By Kathleen Joyce
Published May 10, 2019
A San Francisco elementary school teacher has received an outpouring of support and donations from parents after it was revealed she'd been forced to pay a substitute’s salary as she battled cancer -- all due to a decades-old law.
The educator, who has asked not to be named, teaches at Glen Park Elementary School. In the San Francisco Unified District, educators receive 10 sick days a year and 100 days of extended sick leave.
However, if a teacher uses up their sick days and is on extended time, then the district charges them for the substitute. NBC Bay Area reported, citing a San Francisco Unified School District spokesperson, that $195 is taken out of an educator’s salary daily to compensate the substitute. The law that required a sick educator to pay a substitute passed in the 1970s in California. Eric Heins of the California Teachers Association told The Washington Post that educators in the state “do not pay into the state’s disability program.” Each school district has different rules for extended medical leave.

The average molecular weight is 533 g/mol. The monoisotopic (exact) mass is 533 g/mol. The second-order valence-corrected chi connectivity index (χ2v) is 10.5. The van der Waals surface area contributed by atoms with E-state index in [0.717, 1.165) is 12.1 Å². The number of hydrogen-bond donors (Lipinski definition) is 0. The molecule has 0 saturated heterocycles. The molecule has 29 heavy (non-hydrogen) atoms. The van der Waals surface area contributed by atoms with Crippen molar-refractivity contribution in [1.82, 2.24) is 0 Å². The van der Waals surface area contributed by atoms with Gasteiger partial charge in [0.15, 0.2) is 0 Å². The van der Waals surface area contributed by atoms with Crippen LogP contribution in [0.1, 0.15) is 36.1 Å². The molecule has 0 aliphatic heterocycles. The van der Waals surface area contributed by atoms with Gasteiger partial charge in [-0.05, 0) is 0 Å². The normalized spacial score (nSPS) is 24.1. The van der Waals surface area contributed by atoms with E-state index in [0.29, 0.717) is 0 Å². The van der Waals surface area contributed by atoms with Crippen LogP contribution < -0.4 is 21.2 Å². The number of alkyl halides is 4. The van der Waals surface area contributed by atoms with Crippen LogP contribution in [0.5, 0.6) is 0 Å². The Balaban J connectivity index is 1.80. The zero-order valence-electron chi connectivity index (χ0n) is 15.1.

Following news of the teacher paying the substitute, parents of students who attend the school raised more than $13,000 to help cover the sick teacher's costs, NBC Bay Area reported.
"Our school is pulling together to help her and to make her feel that she’s not alone," Narciso Flores-Diaz, a parent, told NBC Bay Area.
State Sen. Connie Leyva said she would review the law.
"Candidly, I think that times have changed and it’s our job to change with the times," she said.
The teacher said she was “truly grateful for this gift.”
“My heart is lifted and it gives me so much strength to know that so many people care about me and my family,” she said, according to The Washington Post.